Date of Award

Spring 2015

Degree Type


Degree Name

Doctor of Philosophy (PhD)


Biomedical Engineering

First Advisor

Julie Ji

Second Advisor

Sherry Voytik-Harbin

Committee Chair

Julie Ji

Committee Co-Chair

Sherry Voytik-Harbin

Committee Member 1

Sungsoo Na

Committee Member 2

Patricia Gallagher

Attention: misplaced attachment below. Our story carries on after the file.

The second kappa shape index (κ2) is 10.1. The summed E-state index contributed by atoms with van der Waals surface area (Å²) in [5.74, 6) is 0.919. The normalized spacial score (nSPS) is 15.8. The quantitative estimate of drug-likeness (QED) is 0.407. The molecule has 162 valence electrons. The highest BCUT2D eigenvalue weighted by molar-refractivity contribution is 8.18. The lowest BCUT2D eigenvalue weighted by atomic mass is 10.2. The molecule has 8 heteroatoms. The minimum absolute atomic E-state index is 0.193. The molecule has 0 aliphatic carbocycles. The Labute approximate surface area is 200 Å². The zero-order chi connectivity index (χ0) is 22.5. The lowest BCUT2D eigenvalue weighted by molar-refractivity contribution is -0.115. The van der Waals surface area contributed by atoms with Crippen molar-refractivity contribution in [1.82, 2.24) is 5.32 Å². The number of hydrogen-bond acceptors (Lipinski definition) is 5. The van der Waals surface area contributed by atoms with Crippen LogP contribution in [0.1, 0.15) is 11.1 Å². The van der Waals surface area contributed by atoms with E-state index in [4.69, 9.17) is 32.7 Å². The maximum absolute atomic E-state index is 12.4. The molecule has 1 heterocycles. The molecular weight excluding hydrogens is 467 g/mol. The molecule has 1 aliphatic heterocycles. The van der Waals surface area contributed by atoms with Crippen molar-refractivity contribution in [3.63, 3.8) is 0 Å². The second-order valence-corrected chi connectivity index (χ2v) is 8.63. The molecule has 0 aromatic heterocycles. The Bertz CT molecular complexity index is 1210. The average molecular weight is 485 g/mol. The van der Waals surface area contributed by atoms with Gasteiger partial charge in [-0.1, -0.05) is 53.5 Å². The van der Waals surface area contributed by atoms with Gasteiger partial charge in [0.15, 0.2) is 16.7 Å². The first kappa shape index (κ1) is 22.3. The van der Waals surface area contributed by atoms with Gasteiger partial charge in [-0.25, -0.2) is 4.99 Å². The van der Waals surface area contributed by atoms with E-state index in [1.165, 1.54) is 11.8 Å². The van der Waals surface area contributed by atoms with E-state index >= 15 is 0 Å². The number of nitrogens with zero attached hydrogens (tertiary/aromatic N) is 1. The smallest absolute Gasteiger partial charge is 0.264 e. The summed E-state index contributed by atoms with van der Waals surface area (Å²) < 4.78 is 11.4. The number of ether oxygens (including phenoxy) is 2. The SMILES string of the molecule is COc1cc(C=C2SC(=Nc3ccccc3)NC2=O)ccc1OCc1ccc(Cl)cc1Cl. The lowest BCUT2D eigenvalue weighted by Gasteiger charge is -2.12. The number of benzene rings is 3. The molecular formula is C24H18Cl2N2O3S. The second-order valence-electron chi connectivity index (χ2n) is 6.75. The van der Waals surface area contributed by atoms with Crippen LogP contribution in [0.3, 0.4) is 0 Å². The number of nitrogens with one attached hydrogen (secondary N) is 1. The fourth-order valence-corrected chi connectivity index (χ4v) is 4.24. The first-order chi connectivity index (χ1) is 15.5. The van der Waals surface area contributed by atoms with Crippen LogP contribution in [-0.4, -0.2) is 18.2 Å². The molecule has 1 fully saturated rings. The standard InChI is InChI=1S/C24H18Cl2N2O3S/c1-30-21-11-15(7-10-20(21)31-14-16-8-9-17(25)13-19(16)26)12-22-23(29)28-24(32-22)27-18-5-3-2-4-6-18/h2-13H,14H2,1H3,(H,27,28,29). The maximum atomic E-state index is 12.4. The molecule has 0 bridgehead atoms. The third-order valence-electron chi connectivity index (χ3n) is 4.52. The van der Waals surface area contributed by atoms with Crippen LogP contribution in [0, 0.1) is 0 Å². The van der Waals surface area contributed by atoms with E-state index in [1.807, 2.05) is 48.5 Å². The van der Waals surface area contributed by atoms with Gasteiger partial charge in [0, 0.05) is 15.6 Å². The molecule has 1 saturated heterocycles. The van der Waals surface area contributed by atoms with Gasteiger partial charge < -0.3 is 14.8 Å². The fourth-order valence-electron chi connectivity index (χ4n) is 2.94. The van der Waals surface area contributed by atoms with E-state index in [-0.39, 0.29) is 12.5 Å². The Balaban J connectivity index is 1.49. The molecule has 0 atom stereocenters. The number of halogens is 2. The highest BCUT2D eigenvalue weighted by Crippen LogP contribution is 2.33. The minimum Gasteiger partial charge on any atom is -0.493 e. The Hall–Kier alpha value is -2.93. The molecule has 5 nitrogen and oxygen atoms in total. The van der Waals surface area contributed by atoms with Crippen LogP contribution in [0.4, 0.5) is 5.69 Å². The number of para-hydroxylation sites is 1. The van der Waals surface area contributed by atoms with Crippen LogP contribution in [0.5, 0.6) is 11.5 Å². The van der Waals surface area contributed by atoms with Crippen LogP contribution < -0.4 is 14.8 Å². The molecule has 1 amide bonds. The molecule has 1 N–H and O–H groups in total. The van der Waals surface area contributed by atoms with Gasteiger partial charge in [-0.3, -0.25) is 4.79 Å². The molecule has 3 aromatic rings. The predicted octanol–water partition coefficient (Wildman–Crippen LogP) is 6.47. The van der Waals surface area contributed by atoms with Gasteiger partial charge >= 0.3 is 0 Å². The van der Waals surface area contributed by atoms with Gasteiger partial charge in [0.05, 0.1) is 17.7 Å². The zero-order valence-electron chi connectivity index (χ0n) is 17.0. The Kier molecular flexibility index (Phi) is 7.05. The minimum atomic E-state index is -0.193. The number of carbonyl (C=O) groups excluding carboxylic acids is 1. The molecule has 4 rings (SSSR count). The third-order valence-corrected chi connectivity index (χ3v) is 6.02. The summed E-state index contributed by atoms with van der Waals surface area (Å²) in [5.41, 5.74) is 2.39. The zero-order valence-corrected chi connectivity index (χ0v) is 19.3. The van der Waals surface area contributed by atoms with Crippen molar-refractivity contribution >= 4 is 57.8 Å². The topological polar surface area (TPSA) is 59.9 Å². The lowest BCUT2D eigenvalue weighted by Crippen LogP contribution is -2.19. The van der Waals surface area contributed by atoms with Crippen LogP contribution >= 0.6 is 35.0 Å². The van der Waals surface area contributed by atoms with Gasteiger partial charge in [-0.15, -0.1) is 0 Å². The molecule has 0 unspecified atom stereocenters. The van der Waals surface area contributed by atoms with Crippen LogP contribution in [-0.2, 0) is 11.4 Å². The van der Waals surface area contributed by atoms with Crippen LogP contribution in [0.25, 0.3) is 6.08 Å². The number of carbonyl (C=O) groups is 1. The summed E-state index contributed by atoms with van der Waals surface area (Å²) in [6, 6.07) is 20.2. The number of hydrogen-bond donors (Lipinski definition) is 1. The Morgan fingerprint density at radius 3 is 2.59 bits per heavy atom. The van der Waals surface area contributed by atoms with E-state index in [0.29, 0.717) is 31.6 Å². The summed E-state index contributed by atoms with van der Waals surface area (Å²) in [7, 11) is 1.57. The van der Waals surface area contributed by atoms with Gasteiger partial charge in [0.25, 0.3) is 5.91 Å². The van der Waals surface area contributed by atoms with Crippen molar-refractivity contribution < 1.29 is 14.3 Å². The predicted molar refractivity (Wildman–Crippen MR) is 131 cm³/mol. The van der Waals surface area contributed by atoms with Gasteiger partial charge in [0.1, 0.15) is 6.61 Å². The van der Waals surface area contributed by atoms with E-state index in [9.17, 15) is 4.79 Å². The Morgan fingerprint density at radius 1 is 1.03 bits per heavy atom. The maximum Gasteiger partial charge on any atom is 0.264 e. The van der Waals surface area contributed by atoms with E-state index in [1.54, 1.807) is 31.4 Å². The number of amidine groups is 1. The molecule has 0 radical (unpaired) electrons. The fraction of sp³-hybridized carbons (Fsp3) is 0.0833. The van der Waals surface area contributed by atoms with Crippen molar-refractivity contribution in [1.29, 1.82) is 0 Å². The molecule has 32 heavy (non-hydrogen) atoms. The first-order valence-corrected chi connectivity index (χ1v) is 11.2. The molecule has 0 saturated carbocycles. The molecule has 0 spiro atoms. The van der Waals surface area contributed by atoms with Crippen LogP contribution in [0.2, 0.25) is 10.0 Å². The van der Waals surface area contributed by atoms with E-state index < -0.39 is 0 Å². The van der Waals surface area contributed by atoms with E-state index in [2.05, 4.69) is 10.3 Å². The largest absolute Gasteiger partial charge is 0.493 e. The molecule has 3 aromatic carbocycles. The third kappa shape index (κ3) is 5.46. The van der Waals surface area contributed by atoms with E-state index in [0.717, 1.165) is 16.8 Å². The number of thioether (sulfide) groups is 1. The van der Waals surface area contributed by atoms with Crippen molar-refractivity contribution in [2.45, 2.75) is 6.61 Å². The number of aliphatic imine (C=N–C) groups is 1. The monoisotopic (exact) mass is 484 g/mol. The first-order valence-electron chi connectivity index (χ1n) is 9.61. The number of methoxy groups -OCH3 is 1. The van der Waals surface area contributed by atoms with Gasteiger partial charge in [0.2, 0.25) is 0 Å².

Endothelial cells are the interface between hemodynamic fluid flow and vascular tissue contact. They actively translate physical and chemical stimuli into intracellular signaling cascades which in turn regulate cell function, and endothelial dysfunction leads to inflammation and diseased conditions. For example, atherosclerosis, a chronic vascular disease, favorably develops in regions of disturbed fluid flow and low shear stress. Apoptosis, or programmed cell death, must be properly regulated to maintain homeostasis in the vascular wall. The loss of apoptosis control, as seen in low shear stress regions, is implicated in various diseases such as atherosclerosis and cancer. Death-associated protein kinase, DAPK is a pro-apoptotic regulator for various cell types that is localized in the cell cytoskeleton and regulates changes in cytoplasm associated with apoptosis. Yet its role in endothelial cells remains unclear. DAPK is a positive regulator in tumor necrosis factor &agr; (TNF&agr;) induced apoptotic pathway, and DAPK expression is lost in cancer cells. In this project, we begin to assess the effect of shear stress on endothelial cell apoptosis and DAPK.^ The potential role of DAPK and its corresponding signaling pathway in endothelial mechanotransduction and the role of nuclear lamina is further evaluated.^ Using bovine aortic endothelial cells, we have shown that laminar shear stress modulates DAPK expression. Initially, our study examined the time-dependent effects of conditioning cells with shear stress on apoptosis triggered by TNF&agr;, oxidative stress, and serum depletion; and the corresponding role of endothelial DAPK. Pre-conditioning cells with shear stress for 6 hours prior to apoptosis induction, decreased downstream caspase 3/7 activity, an apoptosis signaling constituent. Similarly, we also observed a corresponding decrease in DAPK in pre-sheared cells exposed to TNF&agr;, H2O 2, or serum starvation. Post-conditioning cells with 6 hours of shear after exposure to stimuli confirmed the protective effect of laminar shear stress in the presence of each apoptotic inducer. Our data suggest that shear stress and apoptosis agents may have competing effects on DAPK expression, and shear stress suppresses apoptosis by regulating DAPK in a time-dependent manner.^ Additionally, we transitioned our study to endothelial cells on non-glass substrates, such as flexible silicone membrane normally used for cyclic strain studies. We have shown a link between shear stress and DAPK expression and apoptosis in cells on membrane. Along with biochemical and molecular signals, the hemodynamic forces that the cells experience are also important regulators of endothelial functions. We found that adding shear stress significantly suppressed TNF&agr; induced apoptosis in cells; while shearing cells alone also increased apoptosis on either substrate. These data suggest that shear stress induced apoptosis in endothelial cells via increased DAPK expression and activation as well as caspase-3/7 activity. Most in vitro shear stress studies utilize the conventional parallel plate flow chamber where cells are cultured on glass, which is much stiffer than what cells encounter in vivo. Other mechanotransduction studies have utilized the flexible silicone membrane as substrate, for example, in cyclic stretch studies. Thus, this study bridges the gap between shear stress studies on cells plated on glass to future studies on different stiffness of substrates or mechanical stimulation such as cyclic strain.^ The nuclear lamina plays an important role in nuclear envelope structural support and connect to the cytoskeletal network through various co-localized proteins. Similarly, lamin is an integral part of the apoptosis process due to its direct linkage to the cytoskeleton and nuclear membrane. Conversely, lamin deficient cells lack nuclear structural integrity and the role of lamin in stress response is not completely understood. Mutations in lamin lead to changes in nuclear membrane mechanics eventually altering downstream signal response to stress. Therefore, we also looked at the impact of lamin deficiency in both MEF and BAEC cells on DAPK activity and apoptosis. We investigated the normally positive effects of shear on lamin deficient cells. The loss of lamin expression made cells more susceptible to shear stress and increased overall cell turnover compared to sheared control cells. Also, our results suggest the loss of lamin A/C expression mitigates TNF&agr;–induced apoptosis and affects its associated signaling pathways.^ In summary, the work presented in this dissertation has highlighted the role of DAPK in both mechanotransduction and endothelial apoptosis. Ultimately, this study demonstrates a key role lamin plays in mechanotransduction and apoptosis in response to both chemical and mechanical stimulation. By understanding how cells regulate phenotypic and genotypic changes in response to stimulation, we can better address disease and develop effective therapeutics.